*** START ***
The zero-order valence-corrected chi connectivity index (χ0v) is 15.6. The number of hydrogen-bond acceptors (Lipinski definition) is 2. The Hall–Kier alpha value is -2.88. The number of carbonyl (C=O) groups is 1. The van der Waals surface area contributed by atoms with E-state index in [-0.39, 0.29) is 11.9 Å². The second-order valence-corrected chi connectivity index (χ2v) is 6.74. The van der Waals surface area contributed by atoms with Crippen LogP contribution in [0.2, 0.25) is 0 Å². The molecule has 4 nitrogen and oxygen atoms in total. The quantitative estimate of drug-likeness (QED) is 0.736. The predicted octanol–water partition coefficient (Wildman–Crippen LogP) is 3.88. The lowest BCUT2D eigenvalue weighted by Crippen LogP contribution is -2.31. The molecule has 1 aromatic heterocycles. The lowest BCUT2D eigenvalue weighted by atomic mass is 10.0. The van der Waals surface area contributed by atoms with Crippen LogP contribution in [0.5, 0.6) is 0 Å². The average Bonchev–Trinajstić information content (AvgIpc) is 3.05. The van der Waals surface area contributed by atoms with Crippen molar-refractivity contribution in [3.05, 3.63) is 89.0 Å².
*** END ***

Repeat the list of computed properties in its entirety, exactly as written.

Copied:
The zero-order valence-corrected chi connectivity index (χ0v) is 15.6. The number of hydrogen-bond acceptors (Lipinski definition) is 2. The Hall–Kier alpha value is -2.88. The number of carbonyl (C=O) groups is 1. The van der Waals surface area contributed by atoms with E-state index in [-0.39, 0.29) is 11.9 Å². The second-order valence-corrected chi connectivity index (χ2v) is 6.74. The van der Waals surface area contributed by atoms with Crippen LogP contribution in [0.2, 0.25) is 0 Å². The molecule has 4 nitrogen and oxygen atoms in total. The quantitative estimate of drug-likeness (QED) is 0.736. The predicted octanol–water partition coefficient (Wildman–Crippen LogP) is 3.88. The lowest BCUT2D eigenvalue weighted by Crippen LogP contribution is -2.31. The molecule has 1 aromatic heterocycles. The lowest BCUT2D eigenvalue weighted by atomic mass is 10.0. The van der Waals surface area contributed by atoms with Crippen LogP contribution in [0.5, 0.6) is 0 Å². The average Bonchev–Trinajstić information content (AvgIpc) is 3.05. The van der Waals surface area contributed by atoms with Crippen molar-refractivity contribution in [3.05, 3.63) is 89.0 Å².